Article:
We are seeing an unprecedented rise in electricity prices across the board, with the impact being felt acutely across the business community.
At the same time we are at the early stages of a fundamental transformation of the electricity sector and on the cusp of a very rapid transition towards new technologies.
What have been the main drivers of rising electricity prices?
There are four underlying causes...
1. Wholesale Gas Prices
In the short-term, the biggest cause of high electricity prices is the cost of gas, which is increasingly setting the prices in the wholesale electricity market.
Gas and electricity markets are closely connected.
In the wholesale electricity market, generators bid the quantity of electricity they are willing to supply and the price they want to receive in an auction process. Generators are dispatched in price from lowest to highest up to the level where supply requirements are met. The most expensive marginal generator sets the clearing price that is paid to all generators dispatched. The economics of gas-fired generators are being challenged by rising gas prices and tightening of supply, which then increases the spot price for the wholesale electricity market.
In the past decade, the east coast gas market has fundamentally changed with three QLD LNG projects having significant impact on the domestic gas market. These LNG projects have entered into long-term LNG export agreements, with strict gas supply delivery requirements. However, some of these projects have experienced difficulties in extracting sufficient gas reserves.
With rising international gas prices and simultaneous domestic restrictions on CSG exploration, significant volumes of gas originally intended for the domestic market are being exported.
As a result, it is becoming increasingly difficult and more expensive for gas-fired generators to secure firm gas supply contracts.
The rising cost of input costs for gas-fired generators is being translated in higher wholesale electricity spot prices, which then flow on to higher retail prices.
The Federal Government has introduced measures, effective 1 July 2017, to impose export restrictions on gas to reduce domestic gas supply shortages, which will apply downward pressure on gas and electricity prices.
2. Transmission and Distributions Charges
Large demand forecasting errors have contributed to a number of problems in the NEM.
Previously, electricity demand increased with population and economic growth. From the late 2000’s, demand has moderated and then declined. Electricity forecasters did not realise immediately that this was a structural change and that consumer patterns have shifted permanently with the arrival of new technologies.
Increased penetration of roof-top solar panels, changing industrial consumption and energy efficiency initiatives have contributed to a structural reduction of actual demand.
As a result, there has been a significant degree of over-investment in recent transmission and distribution network infrastructure, with consumers bearing the cost of these investments through substantial transmission and distribution charges.
The Federal Government has announced on 20th June 2017 that it will address these through strengthening the hand of the Australian Energy Regulator and limiting the ease of appeal, in line with the Finkel Review recommendations.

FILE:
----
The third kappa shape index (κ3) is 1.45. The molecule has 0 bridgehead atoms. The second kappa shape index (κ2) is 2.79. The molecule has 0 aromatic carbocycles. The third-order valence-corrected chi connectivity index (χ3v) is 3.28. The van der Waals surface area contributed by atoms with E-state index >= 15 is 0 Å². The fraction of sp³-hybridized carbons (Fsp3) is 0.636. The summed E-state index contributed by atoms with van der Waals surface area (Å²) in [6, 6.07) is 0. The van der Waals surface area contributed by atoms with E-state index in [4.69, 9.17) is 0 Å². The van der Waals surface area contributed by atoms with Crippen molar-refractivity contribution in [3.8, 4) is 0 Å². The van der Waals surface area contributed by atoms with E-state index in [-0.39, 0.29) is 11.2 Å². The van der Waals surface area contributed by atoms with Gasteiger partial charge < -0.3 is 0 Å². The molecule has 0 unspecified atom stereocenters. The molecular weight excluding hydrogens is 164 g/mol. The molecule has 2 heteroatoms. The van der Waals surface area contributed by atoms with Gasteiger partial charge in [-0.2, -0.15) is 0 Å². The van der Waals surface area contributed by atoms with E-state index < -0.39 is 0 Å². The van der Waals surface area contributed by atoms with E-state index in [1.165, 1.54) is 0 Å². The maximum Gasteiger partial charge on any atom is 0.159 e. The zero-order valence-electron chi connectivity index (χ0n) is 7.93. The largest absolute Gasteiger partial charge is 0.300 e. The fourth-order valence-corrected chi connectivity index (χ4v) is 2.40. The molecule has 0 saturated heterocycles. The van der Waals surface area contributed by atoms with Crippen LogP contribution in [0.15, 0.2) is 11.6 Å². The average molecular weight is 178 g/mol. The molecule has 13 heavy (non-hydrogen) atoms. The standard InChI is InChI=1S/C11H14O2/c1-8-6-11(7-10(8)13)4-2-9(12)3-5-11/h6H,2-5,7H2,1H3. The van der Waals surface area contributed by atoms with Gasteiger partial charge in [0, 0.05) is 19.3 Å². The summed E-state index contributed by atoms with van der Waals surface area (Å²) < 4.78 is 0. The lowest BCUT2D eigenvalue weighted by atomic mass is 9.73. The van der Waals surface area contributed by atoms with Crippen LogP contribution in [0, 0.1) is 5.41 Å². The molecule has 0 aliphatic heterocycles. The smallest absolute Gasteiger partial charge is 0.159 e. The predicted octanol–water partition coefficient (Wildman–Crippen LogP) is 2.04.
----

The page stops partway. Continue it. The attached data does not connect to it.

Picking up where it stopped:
3. Performance and Transparency
Effective competition is a key driver of productive, efficient and innovative markets. There have been some suggestions made during the submission process to the Finkel Review, that the electricity retail market is not offering the same value to consumers as other markets, and in particular in comparison to other electricity markets overseas.
A number of reviews and inquiries, including the Australian Competition and Consumer Commission, are currently considering issues related to the effectiveness of the electricity retail competition. Increased competitiveness in markets reduces the likelihood of above equilibrium pricing.
4. Investor Uncertainty
The above reasons (1-3) are all short-term factors applying upward pressure on electricity pricing.
But for the long-term, the more fundamental, underlying reason for rising prices in the wholesale market, especially in the price of forward contracts, is investor uncertainty. That uncertainty revolves around current and future emissions reduction policies.
In the long-term, resolving the uncertainty will out downward pressure on prices by bringing new generation online. Increasing overall supply in the market will reduce prices at each point on the supply curve.
The electricity sector acknowledges the role it will play in Australia’s national emission reduction efforts. The overwhelming view from stakeholders, especially from within the electricity sector, was the need for a credible and enduring emissions reduction mechanism.
The uncertainty and changing directions of emissions reduction policy for the electricity sector has compromised the willingness for market participants to make investments in the NEM – this is the case for all participants, including renewables, gas and coal generation.
For a sector characterised by very high-cost and long-lived assets, policy transparency, credibility and durability are key.
Without investment in new generation, the reliability of the NEM will be compromised.
Long term emissions reduction trajectory for the electricity sector, notice of closure requirements for large generators and an emission reduction mechanism to provide policy stability and certainty will drive new investment. Investment in new generation increases supply and provides downward pressure on long-term electricity pricing.
The information above has been sourced from the Independent Review into the Future Security of the National Electricity Market, June 2017 (Finkel Review)